A consistent comedown and a pitfall of paranoia was all that I could feel. I attempted suicide. I failed. This saga of suicides didn’t stop. I’d add a millimeter or more to my GHB with a conscious longing that my heart would stop.  Broken and battered; burying myself my only reparation. My body’s betrayal meant I had to survive, physically as well as mentally. So my Psyche created alternative realities inside alternative realities to protect my inner child. The alternative realities are like that of a deafening explosion that can come from nowhere – it can quickly be just me, my fear and mumbled murmurs. Those who love me most I fear the most. Like a tornado I am back there; a place I now call Oz. I am yet to find what is at the end of my Yellow Brick Road or why I am there. With my family, my partner and my community acting as my Ruby Red Slippers; it’s a step I can now one day take.

 

When diagnosed HIV Positive I cross examined whether this was some retribution for the path I had tread or whether it was fate to halt the road further ahead. My ChemSex Crusade didn’t stop, a low viral load, a non-resistant strain and taking up medication straight away rapidly brought my status to Undetectable. I should have put my life on pause and reflected but my priority was the need to say ‘I’m okay’. The weight of HIV, its history, disperses transiently when you are informed you are going to live a longer life than most. My diagnosis came with no physical health problems but there is a mental baggage I carry. Was it my fault? Will someone be able to love me? My HIV and I have traversed different paths and times but I am here now Positive and positive.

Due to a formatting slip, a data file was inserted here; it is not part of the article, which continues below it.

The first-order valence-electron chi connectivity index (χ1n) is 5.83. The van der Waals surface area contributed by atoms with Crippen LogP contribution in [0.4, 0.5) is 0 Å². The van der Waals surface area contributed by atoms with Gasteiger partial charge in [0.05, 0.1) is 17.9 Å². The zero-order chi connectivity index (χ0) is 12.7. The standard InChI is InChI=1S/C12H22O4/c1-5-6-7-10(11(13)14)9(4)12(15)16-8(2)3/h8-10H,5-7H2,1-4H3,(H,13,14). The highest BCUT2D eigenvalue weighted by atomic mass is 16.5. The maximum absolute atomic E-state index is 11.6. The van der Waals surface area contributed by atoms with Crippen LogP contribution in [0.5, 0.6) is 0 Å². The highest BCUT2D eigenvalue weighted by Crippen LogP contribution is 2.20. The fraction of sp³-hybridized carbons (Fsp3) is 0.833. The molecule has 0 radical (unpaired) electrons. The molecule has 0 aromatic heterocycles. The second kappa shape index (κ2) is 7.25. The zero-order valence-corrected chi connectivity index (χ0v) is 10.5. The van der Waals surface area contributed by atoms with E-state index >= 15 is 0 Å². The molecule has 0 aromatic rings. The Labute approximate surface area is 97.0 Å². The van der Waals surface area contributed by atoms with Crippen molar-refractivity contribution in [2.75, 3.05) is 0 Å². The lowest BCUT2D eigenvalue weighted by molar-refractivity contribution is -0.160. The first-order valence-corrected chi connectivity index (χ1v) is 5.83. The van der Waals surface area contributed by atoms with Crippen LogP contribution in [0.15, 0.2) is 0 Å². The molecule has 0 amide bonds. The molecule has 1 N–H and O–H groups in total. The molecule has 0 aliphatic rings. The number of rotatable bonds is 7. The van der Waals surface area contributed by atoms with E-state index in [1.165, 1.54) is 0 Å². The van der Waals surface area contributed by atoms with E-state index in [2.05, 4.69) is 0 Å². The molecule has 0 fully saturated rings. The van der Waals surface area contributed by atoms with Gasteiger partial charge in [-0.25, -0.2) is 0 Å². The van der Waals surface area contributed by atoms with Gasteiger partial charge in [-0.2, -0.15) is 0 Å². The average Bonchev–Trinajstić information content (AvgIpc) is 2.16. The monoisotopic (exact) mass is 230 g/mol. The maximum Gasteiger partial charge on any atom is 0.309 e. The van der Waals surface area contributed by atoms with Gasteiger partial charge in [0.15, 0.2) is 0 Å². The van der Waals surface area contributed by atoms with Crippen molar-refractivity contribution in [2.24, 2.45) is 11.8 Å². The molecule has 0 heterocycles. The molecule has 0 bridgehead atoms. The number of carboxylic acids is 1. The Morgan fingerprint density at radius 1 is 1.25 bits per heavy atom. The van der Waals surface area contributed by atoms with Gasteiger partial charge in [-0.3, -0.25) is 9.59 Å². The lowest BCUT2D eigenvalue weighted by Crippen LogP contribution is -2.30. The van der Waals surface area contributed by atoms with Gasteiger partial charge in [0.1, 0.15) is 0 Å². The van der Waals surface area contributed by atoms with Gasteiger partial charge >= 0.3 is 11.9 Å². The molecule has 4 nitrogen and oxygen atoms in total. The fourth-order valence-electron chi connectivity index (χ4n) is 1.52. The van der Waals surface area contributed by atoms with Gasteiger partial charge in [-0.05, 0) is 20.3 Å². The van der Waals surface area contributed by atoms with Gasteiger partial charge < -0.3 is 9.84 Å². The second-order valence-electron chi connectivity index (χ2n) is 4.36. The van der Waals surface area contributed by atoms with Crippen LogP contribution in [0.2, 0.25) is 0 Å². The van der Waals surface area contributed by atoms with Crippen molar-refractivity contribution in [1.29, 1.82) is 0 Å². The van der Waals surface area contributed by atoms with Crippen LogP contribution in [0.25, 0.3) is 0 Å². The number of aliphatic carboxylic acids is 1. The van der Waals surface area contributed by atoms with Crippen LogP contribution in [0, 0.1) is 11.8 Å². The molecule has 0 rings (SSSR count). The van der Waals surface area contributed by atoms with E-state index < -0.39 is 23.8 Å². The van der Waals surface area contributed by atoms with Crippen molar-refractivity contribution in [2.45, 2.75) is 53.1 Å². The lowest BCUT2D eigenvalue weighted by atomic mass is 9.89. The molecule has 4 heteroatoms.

Thankfully I now find solace in the Dean Street Wellbeing programme’s Let’s Talk About Gay Sex & Drugs, hosted by Patrick Cash at Ku Klub amongst all the acronyms in an underground world of galvanized playwrights, poets, fashion designers, accountants, comedians, baroness’ and prep campaigners, the list goes on. Their work for their community, internationally and nationally, is a never ending story. Attendance is the first Thursday of each month. It has been a crucial crutch to the Four and Half month sober and happy man I am.

 

By standing with my community I intend now to better understand myself and others. Actively and arduously striving for our aspirations locally, nationally and internationally in our cottages and our clubs, our pubs and the price of our PrEP, our hook up apps and our stigma and the terror turfed upon our brothers and sisters. Through community driven solutions; Greg Owen’s I Want PrEP Now campaign is among the best of examples, challenging and creating a gateway to the HIV crisis that has plagued our community for almost thirty years; this, along with some other brilliant initiatives, and the hard work of many, has resulted in a 40% (+) reduction in diagnoses in 2016. Thankyou Greg and all.

 

I’ve had it tough. You’ve had it tough. We’ve had it tough. I am still working through this as well as you are. We’re all battling demons, inside and out. I have my own work to do. We all have. I am here for you as you are for me. I’m here. I’m sober and it’s been a struggle and I hope you’ll be patient with me as I continue to struggle, and when I am not my best self.  I promise to do the same for you.

 

Love James

                                     

@JamesPaulPoet  

                        GMFA Advocate, Drag Act Stand Up, Spoken Word Poet, Playwright with a Passion for Pulling Pints & Concocting Cocktails